|Place of birth||Armidale, New South Wales|
|Address||c/o Mrs Dunkin, Eastwood, Armidale, New South Wales|
|Age at embarkation||19|
|Next of kin||Mother, Mrs Dunkin, near Racecourse, Eastwood, Armidale, New South Wales|
|Previous military service||Served for 2 years in the Militia.|
|Place of enlistment||Randwick, New South Wales|
|Rank on enlistment||Bugler|
|Unit name||2nd Battalion, D Company|
|AWM Embarkation Roll number||23/19/1|
|Embarkation details||Unit embarked from Sydney, New South Wales, on board Transport A23 Suffolk on
|Rank from Nominal Roll||Private|
|Unit from Nominal Roll||2nd Battalion|
|Fate||Killed in Action
|Date of death|
|Place of burial||No known grave|
|Commemoration details||The Lone Pine Memorial (Panel 17), Gallipoli, Turkey
The Lone Pine Memorial, situated in the Lone Pine Cemetery at Anzac, is the main Australian Memorial on Gallipoli, and one of four memorials to men of the New Zealand Expeditionary Force. Designed by Sir John Burnet, the principal architect of the Gallipoli cemeteries, it is a thick tapering pylon 14.3 metres high on a square base 12.98 metres wide. It is constructed from limestone mined at Ilgardere in Turkey.
The Memorial commemorates the 3268 Australians and 456 New Zealanders who have no known grave and the 960 Australians and 252 New Zealanders who were buried at sea after evacuation through wounds or disease. The names of New Zealanders commemorated are inscribed on stone panels mounted on the south and north sides of the pylon, while those of the Australians are listed on a long wall of panels in front of the pylon and to either side. Names are arranged by unit and rank.
The Memorial stands over the centre of the Turkish trenches and tunnels which were the scene of heavy fighting during the August offensive. Most cemeteries on Gallipoli contain relatively few marked graves, and the majority of Australians killed on Gallipoli are commemorated here.
|Panel number, Roll of Honour,|
Australian War Memorial
War service: Egypt, Gallipoli
Statement, Red Cross File No 0700602F, 391 Corporal J. COLAN, 2nd Bn, 27 January 1916: 'Witness says he knew Cyril Carter, who was first attached to B Co from another coy as a bugler, and was afterwards taken on as a private. Witness did not actually see him killed, but says it was unanimously agreed that he fell early in the days on 25.4.15, somewhere to the head and to the left of Shrapnel Gully.'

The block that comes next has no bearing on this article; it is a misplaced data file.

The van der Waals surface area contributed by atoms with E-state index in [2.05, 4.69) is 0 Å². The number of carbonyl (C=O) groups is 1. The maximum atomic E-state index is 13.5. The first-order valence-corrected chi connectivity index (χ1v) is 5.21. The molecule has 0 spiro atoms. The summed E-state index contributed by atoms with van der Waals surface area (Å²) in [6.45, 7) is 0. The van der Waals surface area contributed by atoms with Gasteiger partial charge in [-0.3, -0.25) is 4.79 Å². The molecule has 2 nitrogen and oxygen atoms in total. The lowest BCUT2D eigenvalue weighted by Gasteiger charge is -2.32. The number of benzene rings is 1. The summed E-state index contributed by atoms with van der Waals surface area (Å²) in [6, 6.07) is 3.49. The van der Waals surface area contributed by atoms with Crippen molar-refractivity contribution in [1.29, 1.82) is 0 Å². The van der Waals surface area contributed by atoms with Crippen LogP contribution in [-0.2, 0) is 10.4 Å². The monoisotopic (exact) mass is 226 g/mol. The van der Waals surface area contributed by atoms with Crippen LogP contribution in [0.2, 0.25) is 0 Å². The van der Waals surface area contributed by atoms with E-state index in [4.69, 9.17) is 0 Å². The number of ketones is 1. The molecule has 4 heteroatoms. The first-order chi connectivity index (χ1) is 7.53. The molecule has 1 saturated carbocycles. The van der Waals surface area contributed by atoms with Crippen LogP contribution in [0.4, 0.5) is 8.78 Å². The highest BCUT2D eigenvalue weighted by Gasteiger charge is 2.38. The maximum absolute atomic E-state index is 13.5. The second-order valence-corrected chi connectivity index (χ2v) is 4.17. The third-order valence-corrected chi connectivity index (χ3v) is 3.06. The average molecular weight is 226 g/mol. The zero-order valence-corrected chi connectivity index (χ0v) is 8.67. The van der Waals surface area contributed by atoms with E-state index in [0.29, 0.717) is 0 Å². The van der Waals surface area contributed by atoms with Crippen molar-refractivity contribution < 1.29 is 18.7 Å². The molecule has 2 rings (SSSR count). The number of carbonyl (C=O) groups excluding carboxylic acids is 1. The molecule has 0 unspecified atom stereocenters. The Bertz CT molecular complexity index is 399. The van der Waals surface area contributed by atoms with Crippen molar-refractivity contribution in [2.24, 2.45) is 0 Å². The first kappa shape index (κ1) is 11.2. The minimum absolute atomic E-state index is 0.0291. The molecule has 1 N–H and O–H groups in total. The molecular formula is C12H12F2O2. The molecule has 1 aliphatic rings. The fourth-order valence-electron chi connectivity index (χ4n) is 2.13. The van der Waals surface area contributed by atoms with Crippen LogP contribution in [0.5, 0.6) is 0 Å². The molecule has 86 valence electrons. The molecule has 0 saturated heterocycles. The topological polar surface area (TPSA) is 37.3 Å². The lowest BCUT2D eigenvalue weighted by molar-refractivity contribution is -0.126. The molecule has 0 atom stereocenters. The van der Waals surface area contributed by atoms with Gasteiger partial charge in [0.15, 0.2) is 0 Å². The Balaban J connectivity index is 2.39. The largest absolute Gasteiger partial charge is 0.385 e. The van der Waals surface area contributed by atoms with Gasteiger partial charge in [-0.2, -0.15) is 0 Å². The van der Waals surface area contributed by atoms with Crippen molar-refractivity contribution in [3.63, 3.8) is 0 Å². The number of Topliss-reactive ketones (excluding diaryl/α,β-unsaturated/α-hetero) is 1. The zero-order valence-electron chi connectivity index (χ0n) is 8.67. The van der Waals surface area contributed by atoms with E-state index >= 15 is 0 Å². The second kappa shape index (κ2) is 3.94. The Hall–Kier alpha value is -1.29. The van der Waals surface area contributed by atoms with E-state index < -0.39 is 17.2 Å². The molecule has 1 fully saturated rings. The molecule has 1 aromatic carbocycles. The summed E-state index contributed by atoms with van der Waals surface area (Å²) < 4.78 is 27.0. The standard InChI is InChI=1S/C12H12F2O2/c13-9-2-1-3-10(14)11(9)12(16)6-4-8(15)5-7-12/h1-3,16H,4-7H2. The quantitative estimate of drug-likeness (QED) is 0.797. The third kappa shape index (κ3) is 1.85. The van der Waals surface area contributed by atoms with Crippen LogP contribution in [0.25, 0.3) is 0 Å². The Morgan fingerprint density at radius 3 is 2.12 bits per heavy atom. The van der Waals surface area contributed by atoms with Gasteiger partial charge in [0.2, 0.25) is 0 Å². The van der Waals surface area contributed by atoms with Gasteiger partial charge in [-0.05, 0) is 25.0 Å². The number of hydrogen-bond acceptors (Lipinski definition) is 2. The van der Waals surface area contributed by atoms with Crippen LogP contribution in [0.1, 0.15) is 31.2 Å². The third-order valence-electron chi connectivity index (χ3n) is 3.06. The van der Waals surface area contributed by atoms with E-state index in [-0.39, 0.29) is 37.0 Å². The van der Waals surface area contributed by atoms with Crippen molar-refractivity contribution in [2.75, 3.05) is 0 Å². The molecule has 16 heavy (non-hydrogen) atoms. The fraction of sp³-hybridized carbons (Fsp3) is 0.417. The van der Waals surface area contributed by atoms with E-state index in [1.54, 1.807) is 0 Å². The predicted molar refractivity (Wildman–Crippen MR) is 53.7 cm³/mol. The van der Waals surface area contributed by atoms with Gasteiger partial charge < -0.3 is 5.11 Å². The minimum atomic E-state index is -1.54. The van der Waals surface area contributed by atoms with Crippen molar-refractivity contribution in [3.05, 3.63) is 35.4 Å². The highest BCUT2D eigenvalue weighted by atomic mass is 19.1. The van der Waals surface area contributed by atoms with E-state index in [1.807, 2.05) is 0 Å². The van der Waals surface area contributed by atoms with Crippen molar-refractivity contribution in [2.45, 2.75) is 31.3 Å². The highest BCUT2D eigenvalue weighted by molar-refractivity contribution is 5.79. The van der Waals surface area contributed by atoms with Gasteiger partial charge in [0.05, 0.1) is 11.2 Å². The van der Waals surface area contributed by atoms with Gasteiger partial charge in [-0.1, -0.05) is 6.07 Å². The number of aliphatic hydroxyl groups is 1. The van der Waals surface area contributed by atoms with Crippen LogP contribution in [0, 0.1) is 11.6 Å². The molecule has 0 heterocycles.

Second statement, 387 Sergeant J. CURRAN, B Company, 2nd Bn, 8 February 1916: 'Witness last saw Carter on the peninsula on the 26th April. He was on water fatigue, and was getting water. Witness heard subsequently that he was a prisoner at Constantinople. He was told this by Pte J.W. Goliger, No 400, B Coy, 2 A.I.F., who was recently working as cook at Tel el Kebir.' Note by interviewer: 'This witness in my opinion is very reliable. He appeared to me to believe all he said and had a particularly good memory for numbers and other details.'
Third statement, 467 Pte A. SIMPSON, B Company, 2nd Bn, 8 March 1916: 'Witness knew a man named Carter in B Co, 2nd Btn. He was quite young, witness thinks about 21. He was a bugler once but not in the Btn. He came from Sydney. He was killed on the Tuesday after the landing, that is on 27/4/15, at Brown's Hill. Witness saw him dead on the ground.'Medals: 1914-15 Star, British War Medal, Victory Medal
|Sources||NAA: B2455, CARTER Cyril Keith
Red Cross File No 0700602F